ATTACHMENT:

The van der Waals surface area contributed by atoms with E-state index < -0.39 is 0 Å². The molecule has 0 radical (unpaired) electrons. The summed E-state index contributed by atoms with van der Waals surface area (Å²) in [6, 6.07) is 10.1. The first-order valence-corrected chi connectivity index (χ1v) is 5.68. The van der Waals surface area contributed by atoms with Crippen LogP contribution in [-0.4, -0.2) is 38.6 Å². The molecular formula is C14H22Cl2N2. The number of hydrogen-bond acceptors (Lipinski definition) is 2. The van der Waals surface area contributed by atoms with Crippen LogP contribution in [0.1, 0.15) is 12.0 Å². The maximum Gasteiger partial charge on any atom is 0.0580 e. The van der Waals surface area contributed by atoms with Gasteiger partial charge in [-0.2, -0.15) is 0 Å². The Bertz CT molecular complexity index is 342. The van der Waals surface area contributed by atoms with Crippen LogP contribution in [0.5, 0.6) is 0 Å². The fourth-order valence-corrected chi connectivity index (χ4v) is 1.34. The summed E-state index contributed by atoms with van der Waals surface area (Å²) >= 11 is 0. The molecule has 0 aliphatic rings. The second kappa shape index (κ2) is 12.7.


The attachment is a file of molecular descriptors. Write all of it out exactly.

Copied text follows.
The van der Waals surface area contributed by atoms with E-state index < -0.39 is 0 Å². The molecule has 0 radical (unpaired) electrons. The summed E-state index contributed by atoms with van der Waals surface area (Å²) in [6, 6.07) is 10.1. The first-order valence-corrected chi connectivity index (χ1v) is 5.68. The van der Waals surface area contributed by atoms with Crippen LogP contribution in [-0.4, -0.2) is 38.6 Å². The molecular formula is C14H22Cl2N2. The number of hydrogen-bond acceptors (Lipinski definition) is 2. The van der Waals surface area contributed by atoms with Crippen LogP contribution in [0.1, 0.15) is 12.0 Å². The maximum Gasteiger partial charge on any atom is 0.0580 e. The van der Waals surface area contributed by atoms with Gasteiger partial charge in [-0.2, -0.15) is 0 Å². The Bertz CT molecular complexity index is 342. The van der Waals surface area contributed by atoms with Crippen LogP contribution in [0.5, 0.6) is 0 Å². The fourth-order valence-corrected chi connectivity index (χ4v) is 1.34. The summed E-state index contributed by atoms with van der Waals surface area (Å²) >= 11 is 0. The molecule has 0 aliphatic rings. The second kappa shape index (κ2) is 12.7.